In the Gilt Room there is the most wonderful painted ceiling and on previous visits I had to crane my neck to try and see it and pretty soon you get a pain down your back and start to feel queasy. Now they have put a day bed in there just like William Morgan would have had when the room was first decorated. Now you can lie down in the name of historical research - Miss M, Harry Bear and Mummy were delighted to test it. They found it good.

Sunday, 1 April 2012

Trumpets of Doom

This story has been brought to you through "Story-telling Sunday" invented by Sian Fromhighinthesky  Why not pop over there after you have read my story and see all the other stories.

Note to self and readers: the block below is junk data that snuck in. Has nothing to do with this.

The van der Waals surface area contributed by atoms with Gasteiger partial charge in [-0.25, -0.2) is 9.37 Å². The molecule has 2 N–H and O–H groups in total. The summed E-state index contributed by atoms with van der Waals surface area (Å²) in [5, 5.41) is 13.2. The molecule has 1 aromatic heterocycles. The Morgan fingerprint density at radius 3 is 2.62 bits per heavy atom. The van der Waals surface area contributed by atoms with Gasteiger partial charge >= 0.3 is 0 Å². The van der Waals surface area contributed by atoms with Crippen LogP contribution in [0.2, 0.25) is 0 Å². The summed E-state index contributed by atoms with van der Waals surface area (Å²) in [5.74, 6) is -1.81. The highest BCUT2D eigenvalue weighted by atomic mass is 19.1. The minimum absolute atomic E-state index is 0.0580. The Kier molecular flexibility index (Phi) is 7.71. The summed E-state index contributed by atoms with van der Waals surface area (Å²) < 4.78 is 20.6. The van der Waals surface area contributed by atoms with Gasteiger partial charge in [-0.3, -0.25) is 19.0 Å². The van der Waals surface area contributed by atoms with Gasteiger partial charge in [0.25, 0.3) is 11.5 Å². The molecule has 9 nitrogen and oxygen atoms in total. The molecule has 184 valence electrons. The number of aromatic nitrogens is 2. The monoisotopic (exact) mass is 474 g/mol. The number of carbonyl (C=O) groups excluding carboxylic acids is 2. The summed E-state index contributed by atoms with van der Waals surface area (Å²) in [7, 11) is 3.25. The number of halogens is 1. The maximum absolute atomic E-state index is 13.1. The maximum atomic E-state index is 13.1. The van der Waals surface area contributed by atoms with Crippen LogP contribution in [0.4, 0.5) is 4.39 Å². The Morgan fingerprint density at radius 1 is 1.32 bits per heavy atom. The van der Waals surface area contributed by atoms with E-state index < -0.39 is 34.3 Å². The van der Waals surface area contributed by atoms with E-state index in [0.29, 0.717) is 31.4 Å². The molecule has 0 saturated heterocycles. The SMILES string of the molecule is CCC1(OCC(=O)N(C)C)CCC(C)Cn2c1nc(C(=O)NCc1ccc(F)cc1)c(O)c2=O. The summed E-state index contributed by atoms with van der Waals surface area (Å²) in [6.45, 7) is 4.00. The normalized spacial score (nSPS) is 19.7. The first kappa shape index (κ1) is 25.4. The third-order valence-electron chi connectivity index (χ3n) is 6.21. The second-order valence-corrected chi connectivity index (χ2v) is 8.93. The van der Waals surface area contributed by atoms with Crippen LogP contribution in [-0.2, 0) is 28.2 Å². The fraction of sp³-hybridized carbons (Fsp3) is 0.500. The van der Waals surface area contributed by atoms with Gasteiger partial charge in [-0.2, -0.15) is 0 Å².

Our little van
In the mid eighties I had a games shop. I sold wargaming figures and Fantasy Roleplaying Games and figures. I also sold board games and the paints to do the figures but that's irrelevant here. I didn't make a lot of money, in fact I made very little money and was put out of business by shoplifters. That's not my story. Because I had to return a castle to the company that made it and it was too big for the post office to take we agreed to take it in our little van when we were going on a camping holiday and drop it off on the way. The company was in Boston Lincolnshire so we dropped off the castle and went on to Skegness to find a camping site.
Now you have to remember that we didn't have a tent so we had borrowed one off my cousin. Mr M had camped in this tent before, which was why we had borrowed it. We remembered when we were more than half way to Boston that we hadn't put the camping stove into the van when we packed it so we had no means of cooking anything - or boiling a kettle. Still it was an adventure.